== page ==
What about Simar — Ravin’s love interest in your second book? Is she real or fiction?

I won’t reveal if Simar exists in my real life, but she is true to every other real-life love story we see today. There are plenty of Simars in this world; she is extremely demanding in a relationship. And it need not necessarily be a girl.

What is your perception of relationships today?

People tend to get carried away. They just take the plunge in a relationship because they have to, and then they say ‘love is blind’! My take is, if you actually took the plunge with your eyes closed, then do not open them later in the journey. Be aware of the steps you take and keep those eyes open.

Can we expect a Ravin trilogy?

There definitely is going to be a third book, probably with Ravin, but not a romantic story. I want to serve something fresh this time round. I will soon be picking up my pen after I am done with my MBA.

From software engineer to being a best-selling author… what’s changed?

I remember I used to struggle on the streets of Darya Ganj hunting for a publisher, as they would slam their doors on my face. They would say things like ‘you are an engineer, not a writer… look at your grammatical errors.’ When I look back at those crazy days of skipping my lunches to get my story to the world, it was one of the most difficult yet best phases as I learnt a lot.

If I had to divide my life into two parts, it has to be before and after I Too.... The entire world has changed for me. I never thought of writing a novel, I am an author by chance. The entire tragedy happened in such a way that I had to write it down on a piece of paper, now tucked away in bookshelves throughout the country. I have definitely become more mature and responsible, as I now have to meet many expectations. Now people know me, it’s not like my pre-I Too... days when I could post just about anything on Facebook. In fact, on today’s morning flight, the guy next to me exclaimed, “Oh! You are Ravin”. This recognition... these tiny little things matter.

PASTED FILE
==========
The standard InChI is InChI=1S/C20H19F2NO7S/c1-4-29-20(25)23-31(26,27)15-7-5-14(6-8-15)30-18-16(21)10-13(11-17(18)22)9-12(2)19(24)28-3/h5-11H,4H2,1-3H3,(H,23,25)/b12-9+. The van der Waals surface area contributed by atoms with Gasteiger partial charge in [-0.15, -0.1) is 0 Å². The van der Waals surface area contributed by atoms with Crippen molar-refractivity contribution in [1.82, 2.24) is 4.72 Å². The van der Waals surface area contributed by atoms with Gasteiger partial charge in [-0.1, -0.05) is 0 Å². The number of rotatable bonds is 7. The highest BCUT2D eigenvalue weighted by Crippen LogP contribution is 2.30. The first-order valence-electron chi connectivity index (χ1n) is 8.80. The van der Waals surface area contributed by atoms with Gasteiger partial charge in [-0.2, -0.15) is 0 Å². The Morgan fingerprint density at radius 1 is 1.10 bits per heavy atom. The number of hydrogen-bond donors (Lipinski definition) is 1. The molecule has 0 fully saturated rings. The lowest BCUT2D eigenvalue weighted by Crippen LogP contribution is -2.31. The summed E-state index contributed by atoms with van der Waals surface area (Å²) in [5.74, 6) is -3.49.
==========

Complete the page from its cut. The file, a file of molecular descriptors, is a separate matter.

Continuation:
You are currently studying at Indian School of Business, Hyderabad. How do you juggle writing and studying?

You can say, where there is a will, there is a way. I always wanted to get into an international standard B-school, like the Ivy leagues, and then I cracked ISB. Not to learn finance or anything, but to cherry-pick the things I like the most — marketing, promoting, use of social networking — things that I already have an essence of as an author. At ISB, there have been times when I have completed my assignments at midnight and then submitted pages to Penguin by 4am!

Born in Calcutta and brought up in (then) Orissa, you have a strong east connect…

I can read and write in Oriya, I can even understand Bengali. I think the east has made me old-school and more grounded, and though I have adapted to the cosmopolitan life of the metros, it is here that I find solace.... In Calcutta, the Howrah Bridge has fascinated me since childhood, and as a result I prefer to take the train to the city. Then, the trams... I love it. As a kid this was also the only city with a Metro and of course the river launches at Babughat. All the old monuments and houses... these things are the USP of Calcutta. Only sad thing is, I would have loved to see the city flourish like the rest of the metros across the country.

Sreyoshi Dey